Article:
The Real Side Effects of Consuming Too Much Protein

With all of the protein shakes, protein bars, and protein powders on the market today it’s clear that America has a protein addiction. But why? Could it be our desire to find “health” through supplement shortcuts fueled by marketing hype?

In 2015, the protein market (protein bars, shakes and drinks) was worth $16 billion dollars. Euromonitor international predicts by 2020 the protein market will cruise past $20 billion.

So why is everyone buying into the protein craze? It’s certainly not because Americans are protein deficient. In fact, most Americans consume more protein than their body requires.

Marketers have convinced us that if we are working out, we should be consuming more protein. Every gym carries protein powders and shakes, and sometimes run commercials on the gym televisions about how protein powders are essential for training. Trainers also often push protein powders on clients, and sometimes even make a commission on it.

The truth is, most athletes get the recommended amount of protein through food alone, without the use of supplements. Even for elite athletes, the only benefit of consuming protein through supplements instead of food is convenience.

While athletes’ protein needs are higher than that of non-athletes, the only athletes who need an increased protein intake are body-builders and football players- athletes who are trying to put on lot of bulk and muscle.

Protein is essential for muscle growth because it’s made up of amino acids. Amino acids are the building blocks for muscle tissue and therefore help with muscle
recovery and growth.

list of food containing healthy proteinThe Academy of Nutrition and Dietetics, Dietitians of Canada and the American College of Sports Medicine recommend 1.2 to 2.0 grams of protein per kilogram of body weight per day for athletes, depending on training. Most non-athletes need only about 0.7 grams of protein per kilogram to maintain muscle mass.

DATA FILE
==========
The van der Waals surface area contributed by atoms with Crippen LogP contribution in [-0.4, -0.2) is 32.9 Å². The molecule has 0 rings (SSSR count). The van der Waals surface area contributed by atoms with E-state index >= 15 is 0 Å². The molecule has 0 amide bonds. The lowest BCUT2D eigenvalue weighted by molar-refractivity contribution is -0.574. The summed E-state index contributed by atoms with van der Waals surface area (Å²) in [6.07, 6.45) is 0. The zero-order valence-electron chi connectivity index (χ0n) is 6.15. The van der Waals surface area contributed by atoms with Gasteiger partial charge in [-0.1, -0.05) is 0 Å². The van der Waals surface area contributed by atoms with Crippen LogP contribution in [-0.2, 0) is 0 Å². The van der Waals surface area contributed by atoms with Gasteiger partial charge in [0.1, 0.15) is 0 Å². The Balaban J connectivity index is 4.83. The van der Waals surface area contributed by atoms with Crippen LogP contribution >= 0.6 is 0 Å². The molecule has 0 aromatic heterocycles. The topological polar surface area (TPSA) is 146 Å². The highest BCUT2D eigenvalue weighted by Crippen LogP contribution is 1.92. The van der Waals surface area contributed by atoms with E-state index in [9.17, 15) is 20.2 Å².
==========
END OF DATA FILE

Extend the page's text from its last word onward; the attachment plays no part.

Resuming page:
That means if you are a non-athlete engaged in regular exercise and weigh approximately 150lbs, your recommended protein intake is between 81.6 to 136 grams of protein daily. That sounds like a lot of protein, but it’s really not. For example, 8oz of low-fat Greek yogurt contains 25 grams of protein, 2.5oz of chicken breast contains 19 grams, 1 egg contains 6 grams, and 1 scoop of protein powder contains approx. 27 grams.

I met a gym trainer once who bragged about having 2 daily protein shakes, and a pound of ground turkey every night for dinner. 1 pound of ground turkey contains approximately 122 grams of protein. That means this trainer, who wasn’t trying to become body builder size, was consuming more than his daily-recommended amount of protein, and doing it in one sitting. By adding the 2-daily protein shakes (25g of protein each, assuming he’s not mixing the protein with milk), he’s consuming 172g of protein daily- and that’s before factoring in breakfast, lunch or any snacks.

Consuming too much protein can have very real consequences on your health. Overconsumption of protein can lead to weight gain, loss of calcium in the body leading to weakened bones, and overworked kidneys. These issues can lead to even larger health risks, like kidney disease, type 2 diabetes and even osteoporosis.

This does not mean that protein shakes, powders and bars are unsafe they just need to be used in moderation.

Protein intake should be spaced out throughout the day and after workouts. Research has shown that timing of protein intake plays an important role. Consuming an appropriate amount high-quality protein within two hours after exercise can enhance muscle repair and growth.

 

WHAT THE DOCTOR SAYS:

The Dietary Supplement Heath and Education Act (DSHEA) enacted by Congress in 1994 shifted the determination of the effectiveness and safety of dietary supplements from the FDA to the manufacturers. Contrary to public perception, a dietary supplement does not need to be shown to be safe or effective before it is marketed to the public.  As a result, the FDA has felt hamstrung in its ability to protect the public from potentially hazardous or useless supplements.

 

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